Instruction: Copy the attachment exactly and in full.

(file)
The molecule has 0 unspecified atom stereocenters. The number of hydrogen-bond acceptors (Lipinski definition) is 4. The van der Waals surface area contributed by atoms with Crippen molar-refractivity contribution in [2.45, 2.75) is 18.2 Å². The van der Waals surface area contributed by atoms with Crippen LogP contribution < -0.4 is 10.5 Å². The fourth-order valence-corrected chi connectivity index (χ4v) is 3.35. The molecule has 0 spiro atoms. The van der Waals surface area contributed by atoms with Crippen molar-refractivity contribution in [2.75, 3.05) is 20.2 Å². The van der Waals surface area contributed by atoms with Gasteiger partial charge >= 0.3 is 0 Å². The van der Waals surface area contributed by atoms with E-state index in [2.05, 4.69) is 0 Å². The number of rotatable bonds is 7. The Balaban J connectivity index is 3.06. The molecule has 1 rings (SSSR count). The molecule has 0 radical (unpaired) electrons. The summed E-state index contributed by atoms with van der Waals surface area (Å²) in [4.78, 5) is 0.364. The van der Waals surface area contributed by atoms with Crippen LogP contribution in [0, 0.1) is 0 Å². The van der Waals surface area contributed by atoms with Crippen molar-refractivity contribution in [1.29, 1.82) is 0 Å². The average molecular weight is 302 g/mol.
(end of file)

The molecule has 0 unspecified atom stereocenters. The number of hydrogen-bond acceptors (Lipinski definition) is 4. The van der Waals surface area contributed by atoms with Crippen molar-refractivity contribution in [2.45, 2.75) is 18.2 Å². The van der Waals surface area contributed by atoms with Crippen LogP contribution < -0.4 is 10.5 Å². The fourth-order valence-corrected chi connectivity index (χ4v) is 3.35. The molecule has 0 spiro atoms. The van der Waals surface area contributed by atoms with Crippen molar-refractivity contribution in [2.75, 3.05) is 20.2 Å². The van der Waals surface area contributed by atoms with Gasteiger partial charge >= 0.3 is 0 Å². The van der Waals surface area contributed by atoms with E-state index in [2.05, 4.69) is 0 Å². The number of rotatable bonds is 7. The Balaban J connectivity index is 3.06. The molecule has 1 rings (SSSR count). The molecule has 0 radical (unpaired) electrons. The summed E-state index contributed by atoms with van der Waals surface area (Å²) in [4.78, 5) is 0.364. The van der Waals surface area contributed by atoms with Crippen LogP contribution in [0, 0.1) is 0 Å². The van der Waals surface area contributed by atoms with Crippen molar-refractivity contribution in [1.29, 1.82) is 0 Å². The average molecular weight is 302 g/mol.